As I mentioned on social media recently, I've been listening to the podcast Trickster, about the life and writings of Carlos Castaneda. I read some Castaneda many years ago and loved the books; there are things in those books, thoughts, ideas, that I've never forgotten and actually reflect on to this day. That's nearly forty years after reading the books.
When I read Journey to Ixtlan and Tales of Power and so on, back in the mid-eighties, I was unaware of the entire controversy over whether his books were legitimate anthropology or, at least for the most part, fiction. But even being unaware of this debate, you had to wonder whether what Castaneda had written was primarily true. Or wait...I should use a different word than true...let's say factual.
I remember some time a bit later having a discussion about this with an acquaintance who was a fellow Castaneda reader, and by then, I'd read up on how most in academia apparently, anthropologists and others, now considered Castaneda a hoaxster. They held this view based on a variety of things about his work and so-called "field work"; they insisted he'd essentially fabricated his sagas about the sorcerer Don Juan Matus. Reading the critiques, I could understand why they dismissed Castaneda's work as factually "inauthentic". Given all the evidence, that's accurate to say. But to describe him as simply a "con man" seemed reductive and also, my acquaintance and I agreed, missed the point. If you read the books, aside from the lively and descriptive and gripping writing, aside from the humor, aside from the adventure -- aside from all that and more -- you get immersed in the great storytelling which carries within it a wealth of perhaps not profound but certainly fascinating ideas. Ideas presented in stories within stories within stories that, I found, are extremely entertaining to read. When you've read something 37 years ago, as I have with him, and a decent amount of it remains in your mind as vivid and funny and fruitful still to think about, that's some damn good writing, and whether it's "fiction" or legitimate anthropology, doesn't matter. I can understand why anthropologists and academics got pissed at Castaneda. That makes total sense. If people in an academic field that's supposed to demand some scientific rigor make up a lot of what they write, that's a problem. And a big one. But if what's in the actual writing has truth in it, not literal truth perhaps but a more metaphorical truth if you will, who cares? Bad anthropology, or non-anthropology, but writing that succeeds beyond the confines of whether it's factually authentic.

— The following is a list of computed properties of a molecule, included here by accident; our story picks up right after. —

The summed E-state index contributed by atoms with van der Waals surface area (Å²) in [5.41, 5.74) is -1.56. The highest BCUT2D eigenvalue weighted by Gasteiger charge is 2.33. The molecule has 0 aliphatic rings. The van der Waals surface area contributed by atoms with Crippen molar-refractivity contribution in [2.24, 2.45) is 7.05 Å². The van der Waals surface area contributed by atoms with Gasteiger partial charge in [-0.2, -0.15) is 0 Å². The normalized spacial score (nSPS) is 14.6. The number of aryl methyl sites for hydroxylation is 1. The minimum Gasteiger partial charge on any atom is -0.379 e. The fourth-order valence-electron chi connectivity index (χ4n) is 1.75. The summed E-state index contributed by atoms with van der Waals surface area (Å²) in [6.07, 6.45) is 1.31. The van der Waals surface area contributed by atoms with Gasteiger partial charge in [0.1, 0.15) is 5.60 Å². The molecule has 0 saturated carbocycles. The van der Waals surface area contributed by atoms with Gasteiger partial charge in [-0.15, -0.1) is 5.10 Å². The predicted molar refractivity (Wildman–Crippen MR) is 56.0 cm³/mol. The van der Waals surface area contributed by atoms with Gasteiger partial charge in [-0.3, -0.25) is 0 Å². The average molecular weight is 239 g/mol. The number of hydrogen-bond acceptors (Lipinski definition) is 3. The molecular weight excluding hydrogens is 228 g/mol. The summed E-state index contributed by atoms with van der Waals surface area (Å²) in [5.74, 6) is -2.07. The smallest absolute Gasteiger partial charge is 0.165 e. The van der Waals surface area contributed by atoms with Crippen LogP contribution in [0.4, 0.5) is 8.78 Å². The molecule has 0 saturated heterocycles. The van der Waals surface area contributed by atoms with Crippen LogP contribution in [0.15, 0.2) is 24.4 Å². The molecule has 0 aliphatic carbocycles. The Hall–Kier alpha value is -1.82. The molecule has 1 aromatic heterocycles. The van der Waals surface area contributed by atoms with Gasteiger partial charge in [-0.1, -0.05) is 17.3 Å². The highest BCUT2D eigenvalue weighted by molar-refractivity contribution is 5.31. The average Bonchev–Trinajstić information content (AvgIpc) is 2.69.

It all reminds me of similar discussions on this whole truth versus facts question (remember, we're talking art here, not politics), that I've heard elsewhere. Indeed, listening to Trickster made me think of some things Werner Herzog has said on the subject, and so why not wrap up here today with the ultimate soldier of cinema himself: